University protests 'secondary' to migration: Hungary PM

2017-04-16 06:03
Demonstrators in Budapest march to protest against potential closure of their university. (Janos Marjaj, AP)

Demonstrators in Budapest march to protest against potential closure of their university. (Janos Marjaj, AP)

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Budapest - Facing protests at home and abroad over controversial new laws on universities and non-governmental organisations, Hungarian Prime Minister Viktor Orban has said protests are "secondary theatres of conflict" compared to his battle against immigration, as thousands of people again took to the streets on Saturday.

The latest rally against the university law and other government policies drew a crowd estimated by local media at 10 000 in the Hungarian capital Budapest.

Series of protests

Urging a reform of the election system, anti-government activist Marton Gulyas told the crowd that under current rules, introduced in 2012 and 2013 and seen by critics as favouring Orban's ruling party Fidesz, it was impossible to oust the premier.

"As long as (parties) are measured by Fidesz election rules, they will win," he said.

A higher education bill fast-tracked through parliament on April 5 has been widely seen as directly targeting the Central European University (CEU), founded by US billionaire George Soros in 1991.

The law has triggered the largest series of protests seen in Budapest since Orban came to power in 2010.

Another law that would force non-governmental organisations (NGOs) to register as "foreign-funded organisations" was submitted to parliament earlier this month and has also prompted international condemnation and street demonstrations.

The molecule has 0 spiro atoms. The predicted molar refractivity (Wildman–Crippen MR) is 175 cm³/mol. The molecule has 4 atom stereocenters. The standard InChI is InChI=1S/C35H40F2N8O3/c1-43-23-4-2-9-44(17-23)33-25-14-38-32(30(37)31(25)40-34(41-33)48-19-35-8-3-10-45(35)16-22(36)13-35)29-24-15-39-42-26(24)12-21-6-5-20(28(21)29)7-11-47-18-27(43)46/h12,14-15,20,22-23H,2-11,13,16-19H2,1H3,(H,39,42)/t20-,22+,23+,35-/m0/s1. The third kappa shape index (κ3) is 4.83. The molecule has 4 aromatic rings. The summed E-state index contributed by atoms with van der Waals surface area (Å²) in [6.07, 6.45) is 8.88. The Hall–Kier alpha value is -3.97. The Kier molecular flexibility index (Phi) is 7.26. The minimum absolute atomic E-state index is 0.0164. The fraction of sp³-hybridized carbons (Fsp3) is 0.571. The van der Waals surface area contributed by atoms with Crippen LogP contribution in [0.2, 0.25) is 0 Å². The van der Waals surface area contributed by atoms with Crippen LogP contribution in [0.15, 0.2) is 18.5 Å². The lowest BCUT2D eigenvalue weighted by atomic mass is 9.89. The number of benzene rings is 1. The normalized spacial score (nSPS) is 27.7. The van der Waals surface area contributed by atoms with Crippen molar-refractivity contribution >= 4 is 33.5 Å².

Calling international politics "a theatre of conflict" Orban said in an interview that "migration lies at the centre of that theatre of conflict.

"The Soros university, the transparency of international lobby organisations (...) are all secondary theatres of conflict," he told pro-government daily Magyar Idok.

The New York-registered Central European University (CEU), founded by Soros in 1991 and long considered by the government as a hostile bastion of liberalism, says it could be forced out of Hungary as a result of the new rules.

Election campaign

Institutions from outside the European Union will not be able to award Hungarian diplomas without an agreement between national governments.

They will also be required to have a campus and faculties in their home country - conditions not met by the CEU.

The legislation has been sharply critcised, including by the US State Department, whose spokesperson last week urged Budapest to "suspend" its implementation.

Anti-government activist Gulyas added that he would launch a movement to force changes in the electoral system by the end of the year ahead of the next parliamentary election due early-2018.

Orban called the current protests a "dress rehearsal" for the upcoming election campaign.

The Hungarian premier, 53, has built fences to keep out migrants and placed asylum-seekers in border "transit zone" camps, part of a hardline anti-immigration policy since 2015 that has won him plaudits at home but criticism abroad.

Read more on:    viktor orban  |  hungary  |  education  |  migration

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